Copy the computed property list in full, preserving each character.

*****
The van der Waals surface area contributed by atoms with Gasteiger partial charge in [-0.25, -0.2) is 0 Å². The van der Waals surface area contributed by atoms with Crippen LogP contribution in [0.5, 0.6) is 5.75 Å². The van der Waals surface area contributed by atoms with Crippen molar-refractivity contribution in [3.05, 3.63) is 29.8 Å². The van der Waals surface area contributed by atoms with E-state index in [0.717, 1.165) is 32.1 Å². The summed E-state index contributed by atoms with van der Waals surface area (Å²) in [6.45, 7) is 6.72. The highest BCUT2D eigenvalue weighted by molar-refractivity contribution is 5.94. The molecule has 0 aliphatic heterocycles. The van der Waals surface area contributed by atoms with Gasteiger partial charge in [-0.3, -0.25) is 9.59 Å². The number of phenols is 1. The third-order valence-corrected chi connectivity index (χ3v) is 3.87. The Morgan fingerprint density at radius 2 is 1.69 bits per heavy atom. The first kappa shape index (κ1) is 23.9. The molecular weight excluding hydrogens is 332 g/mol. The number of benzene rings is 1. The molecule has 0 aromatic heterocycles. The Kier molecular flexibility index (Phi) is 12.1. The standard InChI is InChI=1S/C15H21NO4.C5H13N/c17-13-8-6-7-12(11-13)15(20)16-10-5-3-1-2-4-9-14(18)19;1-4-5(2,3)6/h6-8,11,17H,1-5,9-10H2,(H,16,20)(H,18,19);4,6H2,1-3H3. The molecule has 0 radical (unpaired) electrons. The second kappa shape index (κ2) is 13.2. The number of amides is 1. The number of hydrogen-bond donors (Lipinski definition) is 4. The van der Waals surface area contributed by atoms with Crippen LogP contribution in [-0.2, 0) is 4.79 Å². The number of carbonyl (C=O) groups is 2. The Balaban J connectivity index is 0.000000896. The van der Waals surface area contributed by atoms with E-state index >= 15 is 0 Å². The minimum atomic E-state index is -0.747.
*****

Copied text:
The van der Waals surface area contributed by atoms with Gasteiger partial charge in [-0.25, -0.2) is 0 Å². The van der Waals surface area contributed by atoms with Crippen LogP contribution in [0.5, 0.6) is 5.75 Å². The van der Waals surface area contributed by atoms with Crippen molar-refractivity contribution in [3.05, 3.63) is 29.8 Å². The van der Waals surface area contributed by atoms with E-state index in [0.717, 1.165) is 32.1 Å². The summed E-state index contributed by atoms with van der Waals surface area (Å²) in [6.45, 7) is 6.72. The highest BCUT2D eigenvalue weighted by molar-refractivity contribution is 5.94. The molecule has 0 aliphatic heterocycles. The van der Waals surface area contributed by atoms with Gasteiger partial charge in [-0.3, -0.25) is 9.59 Å². The number of phenols is 1. The third-order valence-corrected chi connectivity index (χ3v) is 3.87. The Morgan fingerprint density at radius 2 is 1.69 bits per heavy atom. The first kappa shape index (κ1) is 23.9. The molecular weight excluding hydrogens is 332 g/mol. The number of benzene rings is 1. The molecule has 0 aromatic heterocycles. The Kier molecular flexibility index (Phi) is 12.1. The standard InChI is InChI=1S/C15H21NO4.C5H13N/c17-13-8-6-7-12(11-13)15(20)16-10-5-3-1-2-4-9-14(18)19;1-4-5(2,3)6/h6-8,11,17H,1-5,9-10H2,(H,16,20)(H,18,19);4,6H2,1-3H3. The molecule has 0 radical (unpaired) electrons. The second kappa shape index (κ2) is 13.2. The number of amides is 1. The number of hydrogen-bond donors (Lipinski definition) is 4. The van der Waals surface area contributed by atoms with Crippen LogP contribution in [-0.2, 0) is 4.79 Å². The number of carbonyl (C=O) groups is 2. The Balaban J connectivity index is 0.000000896. The van der Waals surface area contributed by atoms with E-state index >= 15 is 0 Å². The minimum atomic E-state index is -0.747.